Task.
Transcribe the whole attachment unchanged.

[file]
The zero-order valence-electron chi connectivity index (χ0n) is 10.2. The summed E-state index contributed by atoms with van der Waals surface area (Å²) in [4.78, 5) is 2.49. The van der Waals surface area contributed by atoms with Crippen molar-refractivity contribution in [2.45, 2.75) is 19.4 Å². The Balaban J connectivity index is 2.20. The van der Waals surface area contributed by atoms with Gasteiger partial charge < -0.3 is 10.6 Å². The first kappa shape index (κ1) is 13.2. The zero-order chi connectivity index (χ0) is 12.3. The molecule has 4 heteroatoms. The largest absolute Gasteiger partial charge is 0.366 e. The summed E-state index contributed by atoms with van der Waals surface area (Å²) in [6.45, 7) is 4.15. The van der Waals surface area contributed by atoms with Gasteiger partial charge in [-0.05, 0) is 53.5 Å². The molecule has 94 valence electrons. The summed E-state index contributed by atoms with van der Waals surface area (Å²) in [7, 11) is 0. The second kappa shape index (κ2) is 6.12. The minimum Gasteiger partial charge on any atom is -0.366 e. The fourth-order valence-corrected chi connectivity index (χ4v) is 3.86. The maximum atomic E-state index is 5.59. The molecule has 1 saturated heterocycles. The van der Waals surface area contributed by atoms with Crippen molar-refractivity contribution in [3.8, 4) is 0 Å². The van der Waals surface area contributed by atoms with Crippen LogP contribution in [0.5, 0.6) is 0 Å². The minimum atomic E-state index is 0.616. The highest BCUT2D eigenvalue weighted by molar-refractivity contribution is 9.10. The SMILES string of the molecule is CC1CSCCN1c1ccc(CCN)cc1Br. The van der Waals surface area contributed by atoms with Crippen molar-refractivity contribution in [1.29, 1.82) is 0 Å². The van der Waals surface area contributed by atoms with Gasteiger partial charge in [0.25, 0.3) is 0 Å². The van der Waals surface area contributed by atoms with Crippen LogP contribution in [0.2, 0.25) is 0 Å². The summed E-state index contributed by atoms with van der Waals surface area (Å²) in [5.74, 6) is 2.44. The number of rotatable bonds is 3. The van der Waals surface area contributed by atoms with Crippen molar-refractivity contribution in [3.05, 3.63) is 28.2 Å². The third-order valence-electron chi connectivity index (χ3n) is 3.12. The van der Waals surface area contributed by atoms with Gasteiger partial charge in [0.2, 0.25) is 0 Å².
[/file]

The zero-order valence-electron chi connectivity index (χ0n) is 10.2. The summed E-state index contributed by atoms with van der Waals surface area (Å²) in [4.78, 5) is 2.49. The van der Waals surface area contributed by atoms with Crippen molar-refractivity contribution in [2.45, 2.75) is 19.4 Å². The Balaban J connectivity index is 2.20. The van der Waals surface area contributed by atoms with Gasteiger partial charge < -0.3 is 10.6 Å². The first kappa shape index (κ1) is 13.2. The zero-order chi connectivity index (χ0) is 12.3. The molecule has 4 heteroatoms. The largest absolute Gasteiger partial charge is 0.366 e. The summed E-state index contributed by atoms with van der Waals surface area (Å²) in [6.45, 7) is 4.15. The van der Waals surface area contributed by atoms with Gasteiger partial charge in [-0.05, 0) is 53.5 Å². The molecule has 94 valence electrons. The summed E-state index contributed by atoms with van der Waals surface area (Å²) in [7, 11) is 0. The second kappa shape index (κ2) is 6.12. The minimum Gasteiger partial charge on any atom is -0.366 e. The fourth-order valence-corrected chi connectivity index (χ4v) is 3.86. The maximum atomic E-state index is 5.59. The molecule has 1 saturated heterocycles. The van der Waals surface area contributed by atoms with Crippen molar-refractivity contribution in [3.8, 4) is 0 Å². The van der Waals surface area contributed by atoms with Crippen LogP contribution in [0.5, 0.6) is 0 Å². The minimum atomic E-state index is 0.616. The highest BCUT2D eigenvalue weighted by molar-refractivity contribution is 9.10. The SMILES string of the molecule is CC1CSCCN1c1ccc(CCN)cc1Br. The van der Waals surface area contributed by atoms with Crippen molar-refractivity contribution in [1.29, 1.82) is 0 Å². The van der Waals surface area contributed by atoms with Gasteiger partial charge in [0.25, 0.3) is 0 Å². The van der Waals surface area contributed by atoms with Crippen LogP contribution in [0.2, 0.25) is 0 Å². The summed E-state index contributed by atoms with van der Waals surface area (Å²) in [5.74, 6) is 2.44. The number of rotatable bonds is 3. The van der Waals surface area contributed by atoms with Crippen molar-refractivity contribution in [3.05, 3.63) is 28.2 Å². The third-order valence-electron chi connectivity index (χ3n) is 3.12. The van der Waals surface area contributed by atoms with Gasteiger partial charge in [0.2, 0.25) is 0 Å².